"The percentage of transgender youth who reported feeling unsafe in their school because of their gender was significantly higher than for females and males and the percentage of females who reported feeling unsafe because of their gender was significantly higher than males — 36.6% of transgender, 16.6% of females and 3.5% of males. Transgender youth were also significantly more likely to report feeling unsafe in school because of their gender expression — almost all of the transgender youth reported feeling unsafe in school because of their gender expression (89.5%) compared to less than half of males and females." p.21

"There were significant differences by gender in reported experiences of verbal and physical harassment and physical assault because of sexual orientation, gender and gender expression (see Figure 40). Transgender youth tended to report higher frequencies of harassment and assault overall; males tended to report higher frequencies of harassment and assault related to their sexual orientation, and females tended to report higher frequencies of harassment related to their gender." p.22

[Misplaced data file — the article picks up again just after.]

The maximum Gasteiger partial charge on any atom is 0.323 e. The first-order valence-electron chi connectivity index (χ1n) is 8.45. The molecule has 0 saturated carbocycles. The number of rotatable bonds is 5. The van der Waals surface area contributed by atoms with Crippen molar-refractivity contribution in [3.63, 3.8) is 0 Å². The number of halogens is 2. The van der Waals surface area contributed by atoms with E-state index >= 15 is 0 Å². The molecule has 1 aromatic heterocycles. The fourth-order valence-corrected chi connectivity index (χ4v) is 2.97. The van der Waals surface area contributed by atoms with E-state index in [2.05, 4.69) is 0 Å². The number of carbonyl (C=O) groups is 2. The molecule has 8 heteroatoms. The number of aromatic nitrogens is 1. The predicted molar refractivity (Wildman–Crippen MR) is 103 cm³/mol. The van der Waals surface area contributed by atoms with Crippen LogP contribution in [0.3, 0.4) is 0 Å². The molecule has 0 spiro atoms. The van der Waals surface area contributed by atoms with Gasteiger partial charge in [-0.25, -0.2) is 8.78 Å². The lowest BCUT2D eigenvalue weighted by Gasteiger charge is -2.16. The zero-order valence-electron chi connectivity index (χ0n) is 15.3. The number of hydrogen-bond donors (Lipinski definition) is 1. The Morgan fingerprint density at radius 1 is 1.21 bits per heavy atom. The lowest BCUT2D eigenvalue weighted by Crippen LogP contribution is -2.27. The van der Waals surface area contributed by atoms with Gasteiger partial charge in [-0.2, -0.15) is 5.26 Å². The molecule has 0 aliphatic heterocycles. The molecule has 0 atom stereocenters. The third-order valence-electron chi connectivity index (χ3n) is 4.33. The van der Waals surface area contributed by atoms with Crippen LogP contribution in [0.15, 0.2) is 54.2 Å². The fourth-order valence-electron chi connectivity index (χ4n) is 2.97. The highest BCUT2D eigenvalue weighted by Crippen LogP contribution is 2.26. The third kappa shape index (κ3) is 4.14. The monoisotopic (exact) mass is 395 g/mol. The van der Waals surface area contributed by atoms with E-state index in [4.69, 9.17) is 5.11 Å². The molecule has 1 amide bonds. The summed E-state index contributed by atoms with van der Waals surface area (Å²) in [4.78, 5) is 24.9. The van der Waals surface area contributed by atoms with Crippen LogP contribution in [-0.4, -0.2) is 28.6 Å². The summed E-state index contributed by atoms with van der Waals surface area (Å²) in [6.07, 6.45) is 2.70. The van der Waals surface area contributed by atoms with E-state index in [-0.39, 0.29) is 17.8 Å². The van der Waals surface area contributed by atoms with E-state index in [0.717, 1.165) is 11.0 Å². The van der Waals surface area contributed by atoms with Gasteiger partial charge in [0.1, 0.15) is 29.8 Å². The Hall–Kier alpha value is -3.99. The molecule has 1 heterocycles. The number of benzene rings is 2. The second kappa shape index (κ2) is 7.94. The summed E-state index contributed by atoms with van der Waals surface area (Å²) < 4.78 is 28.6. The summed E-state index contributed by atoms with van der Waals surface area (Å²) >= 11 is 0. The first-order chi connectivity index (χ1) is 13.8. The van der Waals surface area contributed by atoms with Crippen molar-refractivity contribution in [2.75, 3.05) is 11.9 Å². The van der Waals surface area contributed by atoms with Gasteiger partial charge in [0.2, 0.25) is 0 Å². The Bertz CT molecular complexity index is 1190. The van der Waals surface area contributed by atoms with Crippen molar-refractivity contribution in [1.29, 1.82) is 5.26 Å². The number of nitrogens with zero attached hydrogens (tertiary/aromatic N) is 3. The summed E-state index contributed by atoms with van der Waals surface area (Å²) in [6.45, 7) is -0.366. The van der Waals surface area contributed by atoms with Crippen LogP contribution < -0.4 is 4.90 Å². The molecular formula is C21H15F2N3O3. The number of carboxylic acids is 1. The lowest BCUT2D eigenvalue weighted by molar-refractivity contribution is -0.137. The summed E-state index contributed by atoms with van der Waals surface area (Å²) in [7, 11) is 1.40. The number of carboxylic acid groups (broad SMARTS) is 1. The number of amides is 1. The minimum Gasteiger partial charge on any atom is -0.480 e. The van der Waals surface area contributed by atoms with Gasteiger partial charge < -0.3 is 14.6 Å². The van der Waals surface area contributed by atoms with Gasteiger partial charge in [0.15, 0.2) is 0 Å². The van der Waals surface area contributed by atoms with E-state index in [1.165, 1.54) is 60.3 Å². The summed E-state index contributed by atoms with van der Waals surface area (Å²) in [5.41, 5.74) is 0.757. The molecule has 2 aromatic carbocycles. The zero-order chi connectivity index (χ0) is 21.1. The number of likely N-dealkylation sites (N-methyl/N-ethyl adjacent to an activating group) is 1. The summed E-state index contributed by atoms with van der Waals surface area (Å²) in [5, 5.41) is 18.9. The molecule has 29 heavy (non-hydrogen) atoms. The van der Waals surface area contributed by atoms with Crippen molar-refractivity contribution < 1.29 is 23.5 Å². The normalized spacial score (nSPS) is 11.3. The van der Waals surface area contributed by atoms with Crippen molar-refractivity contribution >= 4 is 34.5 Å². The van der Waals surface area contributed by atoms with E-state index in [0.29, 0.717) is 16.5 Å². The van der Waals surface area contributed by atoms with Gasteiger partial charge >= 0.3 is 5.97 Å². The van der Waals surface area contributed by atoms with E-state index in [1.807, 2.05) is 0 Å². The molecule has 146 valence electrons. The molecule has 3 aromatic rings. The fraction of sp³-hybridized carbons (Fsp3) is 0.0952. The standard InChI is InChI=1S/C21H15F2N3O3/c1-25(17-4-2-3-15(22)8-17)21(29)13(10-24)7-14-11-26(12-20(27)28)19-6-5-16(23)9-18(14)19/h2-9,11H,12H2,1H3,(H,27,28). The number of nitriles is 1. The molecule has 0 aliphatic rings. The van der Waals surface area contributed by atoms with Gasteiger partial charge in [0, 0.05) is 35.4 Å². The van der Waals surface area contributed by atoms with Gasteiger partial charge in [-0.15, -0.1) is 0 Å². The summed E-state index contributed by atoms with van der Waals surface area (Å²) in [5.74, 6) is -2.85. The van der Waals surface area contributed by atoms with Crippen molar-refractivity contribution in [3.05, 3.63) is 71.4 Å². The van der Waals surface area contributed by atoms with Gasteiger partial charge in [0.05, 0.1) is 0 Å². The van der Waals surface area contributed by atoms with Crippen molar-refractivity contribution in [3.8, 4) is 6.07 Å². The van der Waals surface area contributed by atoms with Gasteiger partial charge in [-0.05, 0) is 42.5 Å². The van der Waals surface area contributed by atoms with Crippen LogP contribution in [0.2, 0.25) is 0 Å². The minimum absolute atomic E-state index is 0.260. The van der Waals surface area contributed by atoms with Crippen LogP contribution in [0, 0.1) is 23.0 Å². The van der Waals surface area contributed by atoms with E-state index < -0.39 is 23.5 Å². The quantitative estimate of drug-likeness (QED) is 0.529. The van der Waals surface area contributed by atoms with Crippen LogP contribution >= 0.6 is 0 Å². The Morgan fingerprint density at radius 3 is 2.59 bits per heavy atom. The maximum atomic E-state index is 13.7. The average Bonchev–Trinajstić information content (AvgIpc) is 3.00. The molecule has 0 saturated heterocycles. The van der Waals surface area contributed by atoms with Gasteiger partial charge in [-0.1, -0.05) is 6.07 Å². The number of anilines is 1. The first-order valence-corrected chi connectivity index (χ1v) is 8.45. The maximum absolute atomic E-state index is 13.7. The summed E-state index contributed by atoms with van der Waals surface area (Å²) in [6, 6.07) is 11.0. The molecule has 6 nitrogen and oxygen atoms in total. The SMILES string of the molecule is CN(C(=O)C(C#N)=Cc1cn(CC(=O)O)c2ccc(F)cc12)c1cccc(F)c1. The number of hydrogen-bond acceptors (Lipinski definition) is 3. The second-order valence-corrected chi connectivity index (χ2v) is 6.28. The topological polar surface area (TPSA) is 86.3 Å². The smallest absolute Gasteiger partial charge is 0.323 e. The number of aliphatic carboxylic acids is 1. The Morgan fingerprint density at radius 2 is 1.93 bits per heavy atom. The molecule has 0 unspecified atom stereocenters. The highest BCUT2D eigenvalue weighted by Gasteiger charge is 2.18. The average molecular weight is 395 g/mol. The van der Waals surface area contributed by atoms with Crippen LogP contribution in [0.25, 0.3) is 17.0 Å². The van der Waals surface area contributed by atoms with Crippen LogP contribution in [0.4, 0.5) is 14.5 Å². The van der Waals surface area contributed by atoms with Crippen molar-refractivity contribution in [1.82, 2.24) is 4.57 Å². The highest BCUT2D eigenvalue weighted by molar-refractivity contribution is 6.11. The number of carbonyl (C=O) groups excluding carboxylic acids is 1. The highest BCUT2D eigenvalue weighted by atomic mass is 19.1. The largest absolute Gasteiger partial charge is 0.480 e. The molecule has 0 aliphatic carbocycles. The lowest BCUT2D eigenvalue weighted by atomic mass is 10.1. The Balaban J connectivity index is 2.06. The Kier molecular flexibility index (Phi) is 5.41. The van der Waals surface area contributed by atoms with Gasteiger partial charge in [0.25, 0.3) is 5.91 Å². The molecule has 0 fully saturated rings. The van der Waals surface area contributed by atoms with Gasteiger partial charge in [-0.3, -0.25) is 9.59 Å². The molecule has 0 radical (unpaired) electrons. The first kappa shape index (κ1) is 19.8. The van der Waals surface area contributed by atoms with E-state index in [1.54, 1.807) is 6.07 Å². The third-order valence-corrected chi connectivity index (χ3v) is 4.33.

Homeless LGBTQ Youth in Illinois

Thrown out of their homes by parents or running away to escape abusive families, the number of unaccompanied homeless teenagers in Illinois has been estimated at over 12,000 . Nearly 35% of Illinois' homeless youth population self-identify as lesbian, gay, bisexual, or transgendered. These youth often find their access to homeless services limited by service providers who are indifferent, fearful, or not educated about this population. Left with no place to turn, homeless youth often find themselves neglected, invisible, and forgotten; at increased risk for drug addiction, prostitution, violence, HIV infection, and suicide.

Excerpts from Towards Healthier Transgender Youth by Richard Haynes ( click here for the complete report)